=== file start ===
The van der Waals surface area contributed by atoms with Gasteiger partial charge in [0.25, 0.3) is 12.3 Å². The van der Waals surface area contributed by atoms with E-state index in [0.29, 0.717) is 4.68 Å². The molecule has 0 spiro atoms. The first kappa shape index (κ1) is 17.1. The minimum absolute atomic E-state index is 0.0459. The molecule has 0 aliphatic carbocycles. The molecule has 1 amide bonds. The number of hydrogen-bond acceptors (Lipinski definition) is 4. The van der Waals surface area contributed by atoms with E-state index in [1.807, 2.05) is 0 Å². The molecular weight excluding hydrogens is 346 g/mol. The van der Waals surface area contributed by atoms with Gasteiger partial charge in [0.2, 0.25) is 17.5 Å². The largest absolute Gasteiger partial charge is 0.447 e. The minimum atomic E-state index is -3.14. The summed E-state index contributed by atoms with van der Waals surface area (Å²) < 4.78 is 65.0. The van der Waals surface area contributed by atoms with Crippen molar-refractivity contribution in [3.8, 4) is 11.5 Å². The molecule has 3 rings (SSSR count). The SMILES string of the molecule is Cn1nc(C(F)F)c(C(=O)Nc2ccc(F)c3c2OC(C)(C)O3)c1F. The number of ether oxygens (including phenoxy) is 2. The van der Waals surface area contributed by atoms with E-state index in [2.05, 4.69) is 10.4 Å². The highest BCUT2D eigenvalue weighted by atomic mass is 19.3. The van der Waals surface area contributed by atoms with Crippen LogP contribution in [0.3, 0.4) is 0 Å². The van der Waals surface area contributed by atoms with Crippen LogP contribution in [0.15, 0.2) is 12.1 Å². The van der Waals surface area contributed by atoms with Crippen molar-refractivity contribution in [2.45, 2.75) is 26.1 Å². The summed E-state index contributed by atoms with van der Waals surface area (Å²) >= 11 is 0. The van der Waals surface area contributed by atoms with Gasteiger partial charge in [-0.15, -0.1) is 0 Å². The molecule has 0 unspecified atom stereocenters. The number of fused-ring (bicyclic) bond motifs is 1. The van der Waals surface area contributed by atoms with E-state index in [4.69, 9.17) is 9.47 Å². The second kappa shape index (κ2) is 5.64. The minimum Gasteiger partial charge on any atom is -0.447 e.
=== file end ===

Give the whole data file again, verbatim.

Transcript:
The van der Waals surface area contributed by atoms with Gasteiger partial charge in [0.25, 0.3) is 12.3 Å². The van der Waals surface area contributed by atoms with E-state index in [0.29, 0.717) is 4.68 Å². The molecule has 0 spiro atoms. The first kappa shape index (κ1) is 17.1. The minimum absolute atomic E-state index is 0.0459. The molecule has 0 aliphatic carbocycles. The molecule has 1 amide bonds. The number of hydrogen-bond acceptors (Lipinski definition) is 4. The van der Waals surface area contributed by atoms with E-state index in [1.807, 2.05) is 0 Å². The molecular weight excluding hydrogens is 346 g/mol. The van der Waals surface area contributed by atoms with Gasteiger partial charge in [0.2, 0.25) is 17.5 Å². The largest absolute Gasteiger partial charge is 0.447 e. The minimum atomic E-state index is -3.14. The summed E-state index contributed by atoms with van der Waals surface area (Å²) < 4.78 is 65.0. The van der Waals surface area contributed by atoms with Crippen molar-refractivity contribution in [3.8, 4) is 11.5 Å². The molecule has 3 rings (SSSR count). The SMILES string of the molecule is Cn1nc(C(F)F)c(C(=O)Nc2ccc(F)c3c2OC(C)(C)O3)c1F. The number of ether oxygens (including phenoxy) is 2. The van der Waals surface area contributed by atoms with E-state index in [2.05, 4.69) is 10.4 Å². The highest BCUT2D eigenvalue weighted by atomic mass is 19.3. The van der Waals surface area contributed by atoms with Crippen LogP contribution in [0.3, 0.4) is 0 Å². The van der Waals surface area contributed by atoms with Crippen LogP contribution in [0.15, 0.2) is 12.1 Å². The van der Waals surface area contributed by atoms with Crippen molar-refractivity contribution in [2.45, 2.75) is 26.1 Å². The summed E-state index contributed by atoms with van der Waals surface area (Å²) >= 11 is 0. The van der Waals surface area contributed by atoms with Gasteiger partial charge in [-0.15, -0.1) is 0 Å². The molecule has 0 unspecified atom stereocenters. The number of fused-ring (bicyclic) bond motifs is 1. The van der Waals surface area contributed by atoms with E-state index in [4.69, 9.17) is 9.47 Å². The second kappa shape index (κ2) is 5.64. The minimum Gasteiger partial charge on any atom is -0.447 e.